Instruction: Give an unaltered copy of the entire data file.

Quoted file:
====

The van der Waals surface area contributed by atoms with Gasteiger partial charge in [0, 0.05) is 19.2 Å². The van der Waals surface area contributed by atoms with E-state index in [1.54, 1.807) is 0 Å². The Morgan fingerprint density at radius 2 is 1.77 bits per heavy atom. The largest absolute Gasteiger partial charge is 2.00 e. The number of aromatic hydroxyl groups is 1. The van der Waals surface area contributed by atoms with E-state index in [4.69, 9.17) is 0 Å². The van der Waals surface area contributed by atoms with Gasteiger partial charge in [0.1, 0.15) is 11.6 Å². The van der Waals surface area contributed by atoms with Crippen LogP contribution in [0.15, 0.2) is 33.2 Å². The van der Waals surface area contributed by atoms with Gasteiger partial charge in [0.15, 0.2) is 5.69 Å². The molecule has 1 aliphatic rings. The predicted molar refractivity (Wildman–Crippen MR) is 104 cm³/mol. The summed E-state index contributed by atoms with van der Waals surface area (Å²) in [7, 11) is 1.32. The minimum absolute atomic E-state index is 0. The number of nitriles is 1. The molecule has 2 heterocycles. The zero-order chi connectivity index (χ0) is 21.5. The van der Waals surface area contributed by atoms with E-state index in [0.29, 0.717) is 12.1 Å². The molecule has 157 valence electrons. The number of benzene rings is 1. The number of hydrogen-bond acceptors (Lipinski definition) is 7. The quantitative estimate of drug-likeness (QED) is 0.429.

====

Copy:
The van der Waals surface area contributed by atoms with Gasteiger partial charge in [0, 0.05) is 19.2 Å². The van der Waals surface area contributed by atoms with E-state index in [1.54, 1.807) is 0 Å². The Morgan fingerprint density at radius 2 is 1.77 bits per heavy atom. The largest absolute Gasteiger partial charge is 2.00 e. The number of aromatic hydroxyl groups is 1. The van der Waals surface area contributed by atoms with E-state index in [4.69, 9.17) is 0 Å². The van der Waals surface area contributed by atoms with Gasteiger partial charge in [0.1, 0.15) is 11.6 Å². The van der Waals surface area contributed by atoms with Crippen LogP contribution in [0.15, 0.2) is 33.2 Å². The van der Waals surface area contributed by atoms with Gasteiger partial charge in [0.15, 0.2) is 5.69 Å². The molecule has 1 aliphatic rings. The predicted molar refractivity (Wildman–Crippen MR) is 104 cm³/mol. The summed E-state index contributed by atoms with van der Waals surface area (Å²) in [7, 11) is 1.32. The minimum absolute atomic E-state index is 0. The number of nitriles is 1. The molecule has 2 heterocycles. The zero-order chi connectivity index (χ0) is 21.5. The van der Waals surface area contributed by atoms with E-state index in [0.29, 0.717) is 12.1 Å². The molecule has 157 valence electrons. The number of benzene rings is 1. The number of hydrogen-bond acceptors (Lipinski definition) is 7. The quantitative estimate of drug-likeness (QED) is 0.429.